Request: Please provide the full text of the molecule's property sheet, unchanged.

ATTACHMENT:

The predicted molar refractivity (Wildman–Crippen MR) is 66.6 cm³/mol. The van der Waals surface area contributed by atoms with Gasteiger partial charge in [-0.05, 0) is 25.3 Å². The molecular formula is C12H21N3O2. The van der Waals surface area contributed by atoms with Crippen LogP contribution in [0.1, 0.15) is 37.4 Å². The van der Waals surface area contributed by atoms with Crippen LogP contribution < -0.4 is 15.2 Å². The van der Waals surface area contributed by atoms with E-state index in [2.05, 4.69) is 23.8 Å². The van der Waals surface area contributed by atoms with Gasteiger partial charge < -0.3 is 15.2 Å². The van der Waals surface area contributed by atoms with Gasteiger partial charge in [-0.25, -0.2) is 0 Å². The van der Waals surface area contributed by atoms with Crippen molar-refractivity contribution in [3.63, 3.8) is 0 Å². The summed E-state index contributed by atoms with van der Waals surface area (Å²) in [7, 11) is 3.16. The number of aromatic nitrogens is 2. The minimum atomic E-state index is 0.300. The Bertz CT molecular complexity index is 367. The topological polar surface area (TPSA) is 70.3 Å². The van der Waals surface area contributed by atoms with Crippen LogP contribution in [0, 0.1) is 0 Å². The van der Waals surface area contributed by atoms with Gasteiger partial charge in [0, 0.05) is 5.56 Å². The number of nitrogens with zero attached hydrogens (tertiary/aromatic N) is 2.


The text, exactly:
The predicted molar refractivity (Wildman–Crippen MR) is 66.6 cm³/mol. The van der Waals surface area contributed by atoms with Gasteiger partial charge in [-0.05, 0) is 25.3 Å². The molecular formula is C12H21N3O2. The van der Waals surface area contributed by atoms with Crippen LogP contribution in [0.1, 0.15) is 37.4 Å². The van der Waals surface area contributed by atoms with Crippen LogP contribution < -0.4 is 15.2 Å². The van der Waals surface area contributed by atoms with E-state index in [2.05, 4.69) is 23.8 Å². The van der Waals surface area contributed by atoms with Gasteiger partial charge < -0.3 is 15.2 Å². The van der Waals surface area contributed by atoms with Gasteiger partial charge in [-0.25, -0.2) is 0 Å². The van der Waals surface area contributed by atoms with Crippen molar-refractivity contribution in [3.63, 3.8) is 0 Å². The summed E-state index contributed by atoms with van der Waals surface area (Å²) in [7, 11) is 3.16. The number of aromatic nitrogens is 2. The minimum atomic E-state index is 0.300. The Bertz CT molecular complexity index is 367. The topological polar surface area (TPSA) is 70.3 Å². The van der Waals surface area contributed by atoms with Crippen LogP contribution in [0, 0.1) is 0 Å². The van der Waals surface area contributed by atoms with Gasteiger partial charge in [0, 0.05) is 5.56 Å². The number of nitrogens with zero attached hydrogens (tertiary/aromatic N) is 2.